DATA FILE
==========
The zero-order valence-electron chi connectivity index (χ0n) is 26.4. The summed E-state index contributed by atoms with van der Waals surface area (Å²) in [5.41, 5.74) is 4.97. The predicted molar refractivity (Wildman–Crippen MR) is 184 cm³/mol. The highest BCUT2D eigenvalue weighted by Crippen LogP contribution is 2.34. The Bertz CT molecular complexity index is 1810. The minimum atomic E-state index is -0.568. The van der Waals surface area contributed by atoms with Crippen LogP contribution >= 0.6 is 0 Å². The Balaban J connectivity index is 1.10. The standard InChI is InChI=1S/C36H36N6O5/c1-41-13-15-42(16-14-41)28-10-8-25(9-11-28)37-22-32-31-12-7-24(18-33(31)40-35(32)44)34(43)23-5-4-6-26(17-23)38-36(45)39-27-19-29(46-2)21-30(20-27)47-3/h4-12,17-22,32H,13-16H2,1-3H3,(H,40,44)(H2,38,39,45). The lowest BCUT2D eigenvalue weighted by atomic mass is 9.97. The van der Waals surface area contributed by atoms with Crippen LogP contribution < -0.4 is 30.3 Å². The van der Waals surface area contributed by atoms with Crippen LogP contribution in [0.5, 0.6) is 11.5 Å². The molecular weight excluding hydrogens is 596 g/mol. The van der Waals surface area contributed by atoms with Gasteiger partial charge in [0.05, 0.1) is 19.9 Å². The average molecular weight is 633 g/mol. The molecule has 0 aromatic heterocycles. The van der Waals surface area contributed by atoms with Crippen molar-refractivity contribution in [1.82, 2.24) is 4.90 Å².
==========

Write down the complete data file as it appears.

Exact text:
The zero-order valence-electron chi connectivity index (χ0n) is 26.4. The summed E-state index contributed by atoms with van der Waals surface area (Å²) in [5.41, 5.74) is 4.97. The predicted molar refractivity (Wildman–Crippen MR) is 184 cm³/mol. The highest BCUT2D eigenvalue weighted by Crippen LogP contribution is 2.34. The Bertz CT molecular complexity index is 1810. The minimum atomic E-state index is -0.568. The van der Waals surface area contributed by atoms with Crippen LogP contribution >= 0.6 is 0 Å². The Balaban J connectivity index is 1.10. The standard InChI is InChI=1S/C36H36N6O5/c1-41-13-15-42(16-14-41)28-10-8-25(9-11-28)37-22-32-31-12-7-24(18-33(31)40-35(32)44)34(43)23-5-4-6-26(17-23)38-36(45)39-27-19-29(46-2)21-30(20-27)47-3/h4-12,17-22,32H,13-16H2,1-3H3,(H,40,44)(H2,38,39,45). The lowest BCUT2D eigenvalue weighted by atomic mass is 9.97. The van der Waals surface area contributed by atoms with Crippen LogP contribution < -0.4 is 30.3 Å². The van der Waals surface area contributed by atoms with Crippen LogP contribution in [0.5, 0.6) is 11.5 Å². The molecular weight excluding hydrogens is 596 g/mol. The van der Waals surface area contributed by atoms with Gasteiger partial charge in [0.05, 0.1) is 19.9 Å². The average molecular weight is 633 g/mol. The molecule has 0 aromatic heterocycles. The van der Waals surface area contributed by atoms with Crippen molar-refractivity contribution in [1.82, 2.24) is 4.90 Å².